(1) Establish and carry out measures for controlling entry to secured areas of the airport in accordance with §1542.207.
(2) Provide for detection of, and response to, each unauthorized presence or movement in, or attempted entry to, the secured area by an individual whose access is not authorized in accordance with its security program.
§ 1542.215 Law enforcement support.
(a) In accordance with §1542.217, each airport operator required to have a security program under §1542.103(a) or (b) must provide:
(1) Law enforcement personnel in the number and manner adequate to support its security program.
(2) Uniformed law enforcement personnel in the number and manner adequate to support each system for screening persons and accessible property required under part 1544 or 1546 of this chapter, except to the extent that TSA provides Federal law enforcement support for the system.
Then there was case law post Public Law 107-71 and 911…
Airport screening searches no longer considered a matter of implied consent; they are regulatory searches, and they are not without limits
Defendant went into the security line at the Honolulu airport, but it was noted on his boarding pass that he presented “No ID” to get through security. He was accordingly selected for secondary screening, although he was protesting that his flight was about to leave, which it was. A handheld wand went off on a front pants pocket three times, and he protested that he had nothing in his pocket. The TSA officer used the back of his hand to feel what might be setting off the alarm on the wand, and something was in there but he could not tell what it was. Defendant at that point asked to leave the airport because he changed his mind about flying. The TSA officer told him to empty his pockets, and a meth pipe was found in the front pocket. A further search of his person revealed meth. The Ninth Circuit held that airport searches no longer are dependent upon implied consent; they are now administrative searches because flying on an airplane in a post-9/11 world is now the same as a “highly regulated industry.” Any “implied consent,” thus, cannot be revoked once the passenger elects to enter the secure area. Such searches, however, are not limitless; they are limited by their justification: screening for terrorists. This search was reasonable under the circumstances. United States v. Aukai<http://caselaw.lp.findlaw.com/data2/circs/9th/0410226p.pdf>, 497 F.3d 955 (9th Cir. 2007) (en banc):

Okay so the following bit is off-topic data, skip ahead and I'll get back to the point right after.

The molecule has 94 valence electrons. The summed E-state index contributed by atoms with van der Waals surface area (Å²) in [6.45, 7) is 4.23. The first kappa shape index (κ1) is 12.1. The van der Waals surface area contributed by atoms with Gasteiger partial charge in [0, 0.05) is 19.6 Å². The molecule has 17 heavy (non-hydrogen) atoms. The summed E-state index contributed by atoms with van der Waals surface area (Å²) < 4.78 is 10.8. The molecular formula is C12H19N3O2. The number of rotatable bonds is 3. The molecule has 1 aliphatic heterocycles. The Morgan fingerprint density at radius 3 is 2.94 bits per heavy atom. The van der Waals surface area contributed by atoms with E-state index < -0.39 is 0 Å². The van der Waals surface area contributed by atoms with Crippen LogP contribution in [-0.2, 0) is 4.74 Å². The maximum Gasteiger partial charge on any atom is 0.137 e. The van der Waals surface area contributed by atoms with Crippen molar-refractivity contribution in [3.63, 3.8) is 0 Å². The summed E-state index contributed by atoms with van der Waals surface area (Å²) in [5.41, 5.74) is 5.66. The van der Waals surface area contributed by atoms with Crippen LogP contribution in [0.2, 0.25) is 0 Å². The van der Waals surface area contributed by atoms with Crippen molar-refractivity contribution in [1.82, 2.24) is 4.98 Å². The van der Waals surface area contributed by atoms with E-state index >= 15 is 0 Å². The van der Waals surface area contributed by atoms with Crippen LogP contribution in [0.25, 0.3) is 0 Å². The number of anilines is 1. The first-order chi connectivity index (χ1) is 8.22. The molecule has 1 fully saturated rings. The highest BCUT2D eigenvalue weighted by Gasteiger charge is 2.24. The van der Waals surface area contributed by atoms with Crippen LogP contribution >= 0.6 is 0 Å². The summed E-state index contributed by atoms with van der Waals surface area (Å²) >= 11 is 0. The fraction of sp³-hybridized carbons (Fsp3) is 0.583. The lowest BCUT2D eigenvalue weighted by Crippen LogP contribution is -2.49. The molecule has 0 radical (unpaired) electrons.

In the first decision of its kind, a court recently ruled that child pornography found in luggage during a random Transportation Security Administration airport check can be used as evidence in a sex crimes<http://www.statecollegelawyers.com/Criminal-Defense-Overview/Sexual-Offenses.shtml> case based solely on that pornographic material. While the United States Supreme Court has not yet ruled on the issue, two courts in different states recently found that such evidence was not admissible. However, the judges in the most recent case distinguished the most recent case from the earlier two, saying that the TSA employee’s intent in searching the luggage brings the seizure within the purview of the Fourth Amendment of the U.S. Constitution.
According to court documents, a man was departing Pensacola, Florida for a trip to Colorado when a TSA employee performed a random physical inspection of his luggage, looking for weapons and explosives. The agent allegedly discovered images of child pornography and alerted local police, who detained and eventually arrested the traveler. He moved to suppress the images discovered in his luggage, claiming that they were discovered in a way that violated his Fourth Amendment protection against illegal search and seizure.